Gordon Redding is Adjunct Professor of Asian Business and Comparative Management at INSEAD, and has for seven years been Director of the Euro-Asia and Comparative Research Centre prior to its planned move to Singapore. He is also Professor Emeritus at the University of Hong Kong.
He is a specialist on Asian management and especially on Chinese capitalism and he spent 24 years based at the University of Hong Kong, where he established and was founding Director of the University of Hong Kong Business School and its sister organization in executive education, the Poon Kam Kai Institute of Management.
His research has focused on the understanding of Asian business systems comparatively, and especially on Chinese, Korean and Japanese forms of capitalism compared to those of the West. As well as encompassing cultural effects this approach also includes analysis of the influence of institutions and societal processes seen historically, and implications for firm strategy. In addition his work has included lessons for multi-nationals working in the region, and the operating problems of expatriate management. He has published ten books, including The Spirit of Chinese Capitalism (de Gruyter) and The Future of Chinese Capitalism (Oxford University Press, co-author Michael Witt) and over a hundred research papers.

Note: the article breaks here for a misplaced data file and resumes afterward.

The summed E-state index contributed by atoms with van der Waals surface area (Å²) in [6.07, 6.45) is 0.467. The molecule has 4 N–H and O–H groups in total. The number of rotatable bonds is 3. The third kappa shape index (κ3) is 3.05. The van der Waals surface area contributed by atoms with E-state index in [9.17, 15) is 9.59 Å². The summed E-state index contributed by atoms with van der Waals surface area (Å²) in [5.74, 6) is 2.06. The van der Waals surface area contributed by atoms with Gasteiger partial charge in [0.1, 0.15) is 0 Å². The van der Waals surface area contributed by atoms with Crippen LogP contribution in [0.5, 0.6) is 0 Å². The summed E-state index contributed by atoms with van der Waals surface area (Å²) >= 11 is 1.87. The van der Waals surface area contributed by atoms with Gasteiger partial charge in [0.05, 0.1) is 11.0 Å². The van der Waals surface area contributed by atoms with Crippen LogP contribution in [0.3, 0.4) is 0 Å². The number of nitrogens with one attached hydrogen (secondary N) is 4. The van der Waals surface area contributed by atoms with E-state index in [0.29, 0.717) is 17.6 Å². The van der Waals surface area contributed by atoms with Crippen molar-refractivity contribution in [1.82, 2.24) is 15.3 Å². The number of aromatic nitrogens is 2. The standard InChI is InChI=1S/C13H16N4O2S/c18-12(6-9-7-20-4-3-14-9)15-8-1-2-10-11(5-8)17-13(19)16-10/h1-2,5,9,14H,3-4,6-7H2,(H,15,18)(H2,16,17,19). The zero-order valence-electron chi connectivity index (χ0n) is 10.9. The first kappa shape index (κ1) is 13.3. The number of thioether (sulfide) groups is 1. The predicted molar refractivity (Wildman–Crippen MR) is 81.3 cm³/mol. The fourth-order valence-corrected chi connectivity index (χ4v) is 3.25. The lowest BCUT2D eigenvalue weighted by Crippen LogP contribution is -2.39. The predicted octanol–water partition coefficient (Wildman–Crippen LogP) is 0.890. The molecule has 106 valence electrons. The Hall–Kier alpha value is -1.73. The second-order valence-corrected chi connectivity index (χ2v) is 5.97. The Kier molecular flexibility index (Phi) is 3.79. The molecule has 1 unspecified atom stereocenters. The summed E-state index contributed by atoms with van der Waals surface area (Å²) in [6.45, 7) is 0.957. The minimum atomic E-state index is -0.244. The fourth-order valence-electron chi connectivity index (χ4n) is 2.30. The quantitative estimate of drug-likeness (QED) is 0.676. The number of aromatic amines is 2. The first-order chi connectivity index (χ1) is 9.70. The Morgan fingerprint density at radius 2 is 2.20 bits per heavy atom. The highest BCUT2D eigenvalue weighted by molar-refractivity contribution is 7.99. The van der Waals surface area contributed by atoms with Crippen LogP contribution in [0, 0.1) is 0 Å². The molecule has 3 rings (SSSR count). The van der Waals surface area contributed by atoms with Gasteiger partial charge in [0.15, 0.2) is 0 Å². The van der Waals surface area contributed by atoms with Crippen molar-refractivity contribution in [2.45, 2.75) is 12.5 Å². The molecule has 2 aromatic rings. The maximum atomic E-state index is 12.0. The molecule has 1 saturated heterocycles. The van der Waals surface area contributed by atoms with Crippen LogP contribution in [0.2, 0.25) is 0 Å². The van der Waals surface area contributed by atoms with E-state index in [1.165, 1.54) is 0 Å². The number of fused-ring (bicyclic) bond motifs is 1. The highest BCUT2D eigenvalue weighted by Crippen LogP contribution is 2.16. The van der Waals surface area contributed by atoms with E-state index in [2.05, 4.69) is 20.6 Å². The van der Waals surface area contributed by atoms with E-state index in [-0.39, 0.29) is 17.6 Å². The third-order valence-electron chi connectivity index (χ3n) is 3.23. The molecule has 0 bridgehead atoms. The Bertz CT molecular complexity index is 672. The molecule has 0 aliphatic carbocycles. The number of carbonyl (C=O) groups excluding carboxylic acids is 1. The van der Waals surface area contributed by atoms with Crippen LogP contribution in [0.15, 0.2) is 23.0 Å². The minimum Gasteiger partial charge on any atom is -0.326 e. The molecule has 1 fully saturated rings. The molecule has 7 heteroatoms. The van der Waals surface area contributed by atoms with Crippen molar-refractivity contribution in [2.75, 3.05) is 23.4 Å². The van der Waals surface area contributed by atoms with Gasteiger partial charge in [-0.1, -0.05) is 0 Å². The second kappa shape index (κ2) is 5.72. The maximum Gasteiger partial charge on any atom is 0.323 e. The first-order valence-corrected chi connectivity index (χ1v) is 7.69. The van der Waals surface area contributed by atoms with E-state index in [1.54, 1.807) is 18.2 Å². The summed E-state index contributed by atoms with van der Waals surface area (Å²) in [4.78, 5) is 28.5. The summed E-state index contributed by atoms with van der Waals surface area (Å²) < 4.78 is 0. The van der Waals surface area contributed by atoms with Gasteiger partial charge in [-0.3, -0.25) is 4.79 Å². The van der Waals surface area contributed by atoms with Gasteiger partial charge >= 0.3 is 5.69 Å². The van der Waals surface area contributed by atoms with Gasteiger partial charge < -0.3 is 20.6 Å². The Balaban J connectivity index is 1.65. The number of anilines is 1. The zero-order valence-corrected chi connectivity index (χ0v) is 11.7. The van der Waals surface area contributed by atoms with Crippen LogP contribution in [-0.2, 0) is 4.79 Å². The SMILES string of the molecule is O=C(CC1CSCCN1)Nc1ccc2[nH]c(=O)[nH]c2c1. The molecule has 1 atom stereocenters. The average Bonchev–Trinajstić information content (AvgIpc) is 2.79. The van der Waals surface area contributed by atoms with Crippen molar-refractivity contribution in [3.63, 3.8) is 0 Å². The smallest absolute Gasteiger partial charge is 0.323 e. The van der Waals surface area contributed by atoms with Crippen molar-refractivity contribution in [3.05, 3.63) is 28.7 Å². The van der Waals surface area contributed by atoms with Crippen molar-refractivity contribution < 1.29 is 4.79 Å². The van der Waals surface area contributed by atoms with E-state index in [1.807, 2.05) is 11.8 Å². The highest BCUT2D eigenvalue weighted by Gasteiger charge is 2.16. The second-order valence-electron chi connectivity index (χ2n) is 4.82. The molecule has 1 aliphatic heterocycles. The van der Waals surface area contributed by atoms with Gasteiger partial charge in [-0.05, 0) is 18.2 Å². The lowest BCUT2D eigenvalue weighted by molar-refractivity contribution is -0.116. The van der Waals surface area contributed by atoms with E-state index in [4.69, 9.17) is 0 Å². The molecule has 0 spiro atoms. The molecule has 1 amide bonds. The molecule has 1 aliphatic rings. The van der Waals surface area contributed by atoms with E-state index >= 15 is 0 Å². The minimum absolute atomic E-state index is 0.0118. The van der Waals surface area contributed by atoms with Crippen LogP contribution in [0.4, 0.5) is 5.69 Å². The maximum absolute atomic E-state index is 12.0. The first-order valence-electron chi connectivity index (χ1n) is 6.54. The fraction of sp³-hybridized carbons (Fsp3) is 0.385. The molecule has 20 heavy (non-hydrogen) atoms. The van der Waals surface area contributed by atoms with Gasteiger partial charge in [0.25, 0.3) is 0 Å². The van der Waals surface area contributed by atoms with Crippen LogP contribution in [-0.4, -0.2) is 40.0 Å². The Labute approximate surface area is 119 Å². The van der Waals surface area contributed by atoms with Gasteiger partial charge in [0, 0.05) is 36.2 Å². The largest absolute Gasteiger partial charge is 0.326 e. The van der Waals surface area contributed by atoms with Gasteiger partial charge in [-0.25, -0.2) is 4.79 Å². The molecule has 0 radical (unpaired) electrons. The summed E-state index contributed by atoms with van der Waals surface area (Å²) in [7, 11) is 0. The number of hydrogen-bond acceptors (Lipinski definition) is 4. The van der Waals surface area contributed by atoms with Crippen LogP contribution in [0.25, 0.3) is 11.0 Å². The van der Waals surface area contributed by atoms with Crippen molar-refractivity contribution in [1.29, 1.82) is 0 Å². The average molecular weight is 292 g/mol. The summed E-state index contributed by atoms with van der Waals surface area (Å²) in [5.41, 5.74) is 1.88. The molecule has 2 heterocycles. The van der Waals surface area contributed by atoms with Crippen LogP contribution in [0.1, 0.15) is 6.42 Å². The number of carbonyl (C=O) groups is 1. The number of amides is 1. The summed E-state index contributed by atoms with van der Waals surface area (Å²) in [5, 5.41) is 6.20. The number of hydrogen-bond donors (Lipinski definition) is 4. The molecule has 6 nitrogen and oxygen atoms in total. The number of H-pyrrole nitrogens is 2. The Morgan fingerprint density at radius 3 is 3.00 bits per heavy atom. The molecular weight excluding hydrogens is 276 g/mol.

After a degree at Cambridge he had eleven years practical managerial experience as an executive in the UK department store industry before taking his doctorate at Manchester Business School. He also holds an honorary doctorate from the Stockholm School of Economics and received the 2006 Award for Distinguished Scholarship of the International Association for Chinese Management Research. He maintains close relations with universities in China, including Zhejiang, Cheung Kong, Xiamen and CEIBS. He is a consultant to large companies on matters connected with organizing for business in the Asian region and internationally.
His current work is represented in the paper: Gordon Redding, ‘The thick description and comparison of societal systems of capitalism’ Journal of International Business Studies, 2005, 36, 123-155.